"Another historical accident, another misconception for which revealed ethics offered an occasion to human reason, and for which certain theologians this time bore primary responsibility, can also be pointed out. I allude here to the line of thinkers (the teachers of Islam above all, but also, on the Christian side, Scotus and Occam in the Middle Ages, Descartes in modern times) who, struck more or less consciously by the grand image of the revelation of the Decalogue amid the lightning and thunder of Omnipotence, believed that the moral law, and finally even the distinction between good and evil, depended not at all on divine Wisdom and Reason, the foundation of eternal necessities, but uniquely and exclusively on the pure Will or the pure All-Powerfulness of God, and on an arbitrary decision of His sovereign Freedom. A kind of divine despotism thus became the source of the moral law, decreed and imposed without reason by the celestial High Command. It seems probable to me that this way of looking at things, which St. Thomas Aquinas considered blasphemy, but which was not without its effect here and there on popular consciousness, or popular ignorance, exercised a serious influence on Kant, and played a double role in his thought. On the one hand, I believe, it made him reject, as subjecting the spirit of man to a despotic heteronomy, any idea of making the authority of the moral law depend on the Creator of nature. On the other hand, it made him transfer this same despotic sovereignty to the pure practical Reason, itself identified with the autonomous Will of Man, taken in its supra-empirical dignity."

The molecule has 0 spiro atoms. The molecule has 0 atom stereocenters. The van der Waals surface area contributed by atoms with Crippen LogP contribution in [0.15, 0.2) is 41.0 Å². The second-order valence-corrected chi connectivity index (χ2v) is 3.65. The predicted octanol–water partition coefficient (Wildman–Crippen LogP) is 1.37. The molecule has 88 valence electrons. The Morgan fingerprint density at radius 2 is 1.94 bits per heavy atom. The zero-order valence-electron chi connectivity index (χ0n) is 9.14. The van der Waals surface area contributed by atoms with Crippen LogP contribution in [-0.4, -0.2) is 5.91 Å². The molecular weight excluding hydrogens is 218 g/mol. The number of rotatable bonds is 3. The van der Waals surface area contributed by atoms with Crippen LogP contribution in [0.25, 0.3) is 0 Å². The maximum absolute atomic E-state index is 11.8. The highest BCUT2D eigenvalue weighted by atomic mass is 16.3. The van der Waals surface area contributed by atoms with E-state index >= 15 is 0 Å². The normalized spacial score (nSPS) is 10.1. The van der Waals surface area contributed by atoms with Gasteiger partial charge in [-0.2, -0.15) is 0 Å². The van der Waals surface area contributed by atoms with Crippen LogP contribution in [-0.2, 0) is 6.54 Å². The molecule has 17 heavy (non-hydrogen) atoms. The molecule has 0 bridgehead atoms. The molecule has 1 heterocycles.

Via Eve Tushnet: Fay Weldon has become some sort of Anglican ("Would you consult a priest on moral matters? They're all therapy and touchy-feely. They're not actually engaged in moral debate. It's my problem with the church - I am a Christian, but I am afraid they have failed their flock in their inability to confront moral issues." - [come on over, dear, the water's lovely...]), with some sensible non-'feminist' views ('With the typical perversity that makes some feminists exasperated, Weldon says that she is not an unalloyed believer in the proposition that women going to work is a good thing. "As soon as women have the choice of marrying or not marrying, having children or not, the only choice they don't have now is not earning, which is a terrible loss to womanhood." Why is that a loss? "Because capitalism crept in under the cloak of feminism and said: 'Wouldn't you love to go to work, ha ha ha. And then we can bring down wages, ha ha ha.' And so they did. And so now one male wage no longer keeps a family, and we have a falling birth rate."'). Interesting.
Cardinal Kasper's interview (which Joee Blogs posted) from the Spiegel website, in English as I can't find it on the German site for free.
Currently, the Spiegel's English website's top two headlines are 'We have no relationship to our diverse Muslim society' (a quote from an inverview with Chancellor Schroeder; dunno the context as haven't read it yet), and 'Is Germany ready for a gay chancellor?' Um. Quite. Sometimes I think the most constructive thing would be if Catholics could convey to keen Muslims precisely how troubled we are by modern western society too. But maybe it would all just go horribly wrong. Sigh. Pray, pray, pray.